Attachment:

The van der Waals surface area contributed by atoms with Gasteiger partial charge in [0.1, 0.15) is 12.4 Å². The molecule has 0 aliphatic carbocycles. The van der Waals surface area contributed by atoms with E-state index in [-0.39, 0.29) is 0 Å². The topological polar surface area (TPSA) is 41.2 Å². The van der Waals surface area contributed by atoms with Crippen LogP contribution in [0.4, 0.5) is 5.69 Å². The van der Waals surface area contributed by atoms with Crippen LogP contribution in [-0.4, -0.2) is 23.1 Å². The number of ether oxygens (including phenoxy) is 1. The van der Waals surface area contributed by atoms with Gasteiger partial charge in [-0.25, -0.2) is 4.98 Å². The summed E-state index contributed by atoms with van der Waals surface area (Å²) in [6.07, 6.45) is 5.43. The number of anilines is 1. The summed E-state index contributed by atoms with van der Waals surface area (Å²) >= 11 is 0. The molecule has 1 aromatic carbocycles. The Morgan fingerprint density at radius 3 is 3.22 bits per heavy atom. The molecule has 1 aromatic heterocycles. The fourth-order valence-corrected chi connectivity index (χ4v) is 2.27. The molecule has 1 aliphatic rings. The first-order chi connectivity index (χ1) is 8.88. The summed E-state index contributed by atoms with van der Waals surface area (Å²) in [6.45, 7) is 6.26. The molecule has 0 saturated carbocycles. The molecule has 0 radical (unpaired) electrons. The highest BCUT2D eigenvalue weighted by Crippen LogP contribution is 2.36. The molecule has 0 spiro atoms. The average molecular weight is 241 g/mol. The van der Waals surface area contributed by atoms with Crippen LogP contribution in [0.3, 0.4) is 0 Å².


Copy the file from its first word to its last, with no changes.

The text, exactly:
The van der Waals surface area contributed by atoms with Gasteiger partial charge in [0.1, 0.15) is 12.4 Å². The molecule has 0 aliphatic carbocycles. The van der Waals surface area contributed by atoms with E-state index in [-0.39, 0.29) is 0 Å². The topological polar surface area (TPSA) is 41.2 Å². The van der Waals surface area contributed by atoms with Crippen LogP contribution in [0.4, 0.5) is 5.69 Å². The van der Waals surface area contributed by atoms with Crippen LogP contribution in [-0.4, -0.2) is 23.1 Å². The number of ether oxygens (including phenoxy) is 1. The van der Waals surface area contributed by atoms with Gasteiger partial charge in [-0.25, -0.2) is 4.98 Å². The summed E-state index contributed by atoms with van der Waals surface area (Å²) in [6.07, 6.45) is 5.43. The number of anilines is 1. The summed E-state index contributed by atoms with van der Waals surface area (Å²) >= 11 is 0. The molecule has 1 aromatic carbocycles. The Morgan fingerprint density at radius 3 is 3.22 bits per heavy atom. The molecule has 1 aromatic heterocycles. The fourth-order valence-corrected chi connectivity index (χ4v) is 2.27. The molecule has 1 aliphatic rings. The first-order chi connectivity index (χ1) is 8.88. The summed E-state index contributed by atoms with van der Waals surface area (Å²) in [6.45, 7) is 6.26. The molecule has 0 saturated carbocycles. The molecule has 0 radical (unpaired) electrons. The highest BCUT2D eigenvalue weighted by Crippen LogP contribution is 2.36. The molecule has 0 spiro atoms. The average molecular weight is 241 g/mol. The van der Waals surface area contributed by atoms with Crippen LogP contribution in [0.3, 0.4) is 0 Å².